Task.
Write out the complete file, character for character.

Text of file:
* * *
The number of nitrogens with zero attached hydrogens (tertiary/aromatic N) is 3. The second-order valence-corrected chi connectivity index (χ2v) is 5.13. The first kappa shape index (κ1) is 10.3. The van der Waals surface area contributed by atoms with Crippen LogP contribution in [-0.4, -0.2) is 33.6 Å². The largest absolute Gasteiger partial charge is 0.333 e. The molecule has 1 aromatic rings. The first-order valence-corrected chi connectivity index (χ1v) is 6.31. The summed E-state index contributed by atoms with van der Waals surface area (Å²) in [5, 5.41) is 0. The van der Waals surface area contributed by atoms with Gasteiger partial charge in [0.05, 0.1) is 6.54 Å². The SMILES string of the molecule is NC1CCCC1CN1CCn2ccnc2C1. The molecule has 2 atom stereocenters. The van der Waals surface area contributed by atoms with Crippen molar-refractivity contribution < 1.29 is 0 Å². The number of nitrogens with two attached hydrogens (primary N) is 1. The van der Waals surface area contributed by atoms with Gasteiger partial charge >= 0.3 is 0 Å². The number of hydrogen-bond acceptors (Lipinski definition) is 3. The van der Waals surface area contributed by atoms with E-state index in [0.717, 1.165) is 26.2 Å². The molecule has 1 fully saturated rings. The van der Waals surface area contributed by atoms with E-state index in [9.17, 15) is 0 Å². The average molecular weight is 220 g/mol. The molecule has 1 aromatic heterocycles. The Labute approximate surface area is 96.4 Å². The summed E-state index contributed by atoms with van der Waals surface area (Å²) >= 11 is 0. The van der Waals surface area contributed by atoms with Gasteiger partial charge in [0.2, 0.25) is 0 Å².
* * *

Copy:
The number of nitrogens with zero attached hydrogens (tertiary/aromatic N) is 3. The second-order valence-corrected chi connectivity index (χ2v) is 5.13. The first kappa shape index (κ1) is 10.3. The van der Waals surface area contributed by atoms with Crippen LogP contribution in [-0.4, -0.2) is 33.6 Å². The largest absolute Gasteiger partial charge is 0.333 e. The molecule has 1 aromatic rings. The first-order valence-corrected chi connectivity index (χ1v) is 6.31. The summed E-state index contributed by atoms with van der Waals surface area (Å²) in [5, 5.41) is 0. The van der Waals surface area contributed by atoms with Gasteiger partial charge in [0.05, 0.1) is 6.54 Å². The SMILES string of the molecule is NC1CCCC1CN1CCn2ccnc2C1. The molecule has 2 atom stereocenters. The van der Waals surface area contributed by atoms with Crippen molar-refractivity contribution < 1.29 is 0 Å². The number of nitrogens with two attached hydrogens (primary N) is 1. The van der Waals surface area contributed by atoms with Gasteiger partial charge >= 0.3 is 0 Å². The number of hydrogen-bond acceptors (Lipinski definition) is 3. The van der Waals surface area contributed by atoms with E-state index in [0.717, 1.165) is 26.2 Å². The molecule has 1 fully saturated rings. The van der Waals surface area contributed by atoms with E-state index in [9.17, 15) is 0 Å². The average molecular weight is 220 g/mol. The molecule has 1 aromatic heterocycles. The Labute approximate surface area is 96.4 Å². The summed E-state index contributed by atoms with van der Waals surface area (Å²) >= 11 is 0. The van der Waals surface area contributed by atoms with Gasteiger partial charge in [0.2, 0.25) is 0 Å².